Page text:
Boxes. Countless boxes. We have all seen them, we have been digging through them, we analyzed and reviewed the content and packaged it into new, better looking boxes. The importance of historical aircraft records cannot be underestimated as the records are not only defining the aircraft’s current airworthiness status, but may also have a great impact on the overall value of the asset.

However, we live in an era in which paper seems to be at the end of its career. We don’t, normally, communicate on paper anymore. On the contrary, many companies introduce special programs to downsize the need for printing in order to reduce overhead costs and show their care about the environment. An email is just as a good as a written note and a digitally signed PDF is taking the place of a signed and stamped document.

The aviation business still seems to be a step behind in the utilization of modern technologies for keeping and managing an enormous amount of data which comes with each aircraft.

The traditional approach to aircraft records may be obsolete

When I originally started my aviation career a decade ago, paper was king. Maintenance manuals and even the IPC were provided in hard copy and semi-annual revisions were couriered by the manufacturer as standalone pages, to be inserted into thick binders. That was also the time when Facebook and LinkedIn were in their cradle life stages and a Blackberry was probably the smartest phone on the market…

In as much as most aircraft manufacturers have long switched to digital revision systems for their maintenance and ops manuals, many airlines still lag behind with their maintenance paper trail. With paper TLBs and printed task cards, the amount of printed technical records grows at an incredible pace.

In order to keep it digital, reduce personnel workload and cut printing costs, airlines are using various kinds of airworthiness software, which – aside from its main purpose, which is airworthiness management and maintenance planning – also keeps digital copies of most paper documents. Those copies are often simple PDFs, which may or may not have gone through an OCR process and may or may not be searchable.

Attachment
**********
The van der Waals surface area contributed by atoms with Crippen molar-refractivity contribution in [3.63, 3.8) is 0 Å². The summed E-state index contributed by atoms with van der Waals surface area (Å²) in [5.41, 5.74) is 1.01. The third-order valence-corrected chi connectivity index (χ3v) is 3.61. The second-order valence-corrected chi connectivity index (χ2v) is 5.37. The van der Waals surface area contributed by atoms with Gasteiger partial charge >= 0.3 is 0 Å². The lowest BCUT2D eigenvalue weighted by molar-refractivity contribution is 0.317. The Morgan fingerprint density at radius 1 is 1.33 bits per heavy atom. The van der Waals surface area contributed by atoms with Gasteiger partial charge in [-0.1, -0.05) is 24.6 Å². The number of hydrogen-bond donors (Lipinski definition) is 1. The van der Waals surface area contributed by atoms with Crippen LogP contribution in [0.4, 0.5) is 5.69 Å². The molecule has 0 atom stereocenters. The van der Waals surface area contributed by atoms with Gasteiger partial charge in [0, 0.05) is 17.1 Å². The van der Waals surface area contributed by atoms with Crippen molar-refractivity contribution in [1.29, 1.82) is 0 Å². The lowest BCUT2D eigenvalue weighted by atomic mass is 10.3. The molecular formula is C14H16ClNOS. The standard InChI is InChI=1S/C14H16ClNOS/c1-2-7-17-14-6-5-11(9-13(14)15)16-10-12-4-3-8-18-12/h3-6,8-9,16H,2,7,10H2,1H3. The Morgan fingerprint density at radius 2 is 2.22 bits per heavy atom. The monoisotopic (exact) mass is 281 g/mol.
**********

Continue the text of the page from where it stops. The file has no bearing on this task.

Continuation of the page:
As long as those documents are within the airline system, all works great. The transition moment puts the software and the record keeping system to a test. For leased aircraft, eventually there will be a need to share the historical records with the lessor, who then will want to share them with the next airline customer.

In many cases, physical inspection of the original, boxed paper documents cannot be avoided. The digital files are often not complete, difficult to retrieve from the system, named in ways “understandable” only by the airline’s software, etc. This is of course due to the fact, that an airline arranges its record keeping system to its own needs and not to satisfy lessor requests, which is only fair.

As a result, the lessor is subjected to significant costs of placing representatives on site and having them to go through the records manually. More often than not, they also need to – once again – scan all the documents so they can be placed in the lessors record keeping system and provided to the next customer for review.

In an age in which refrigerators order their own groceries online and even I am able to check the ink levels in my home office printer from thousands of miles away, there should be a more efficient way of arranging the record review and transition process.

Cooperation between lessees and lessors is key

Just as airlines use their airworthiness management software, most if not all lessors also use digital record keeping software of their choice. It is only natural that the user requirements of airlines and lessors are very different. Airlines need tools for seamless and efficient airworthiness monitoring, maintenance planning and warehouse management, whereas lessors will probably be more interested in simple and clear ways of finding required information, providing it in legible format, ensuring no duplicate entries and, perhaps, performing some big data analysis on specific subjects within their fleet. Even though a common system, satisfying both customer types, may be possible, it probably will not be feasible. After all, a lessor cannot dictate an airline as to what airworthiness software to use. That would probably violate the quiet enjoyment clauses…

Cooperation between the lessee and lessor during the entire operating period of the aircraft seems key. As I already mentioned, most airlines do scan their records on a continuous basis. A method of sharing those records with lessors would probably allow for a more efficient way of keeping the lessor database up to date and in a format which they consider useful.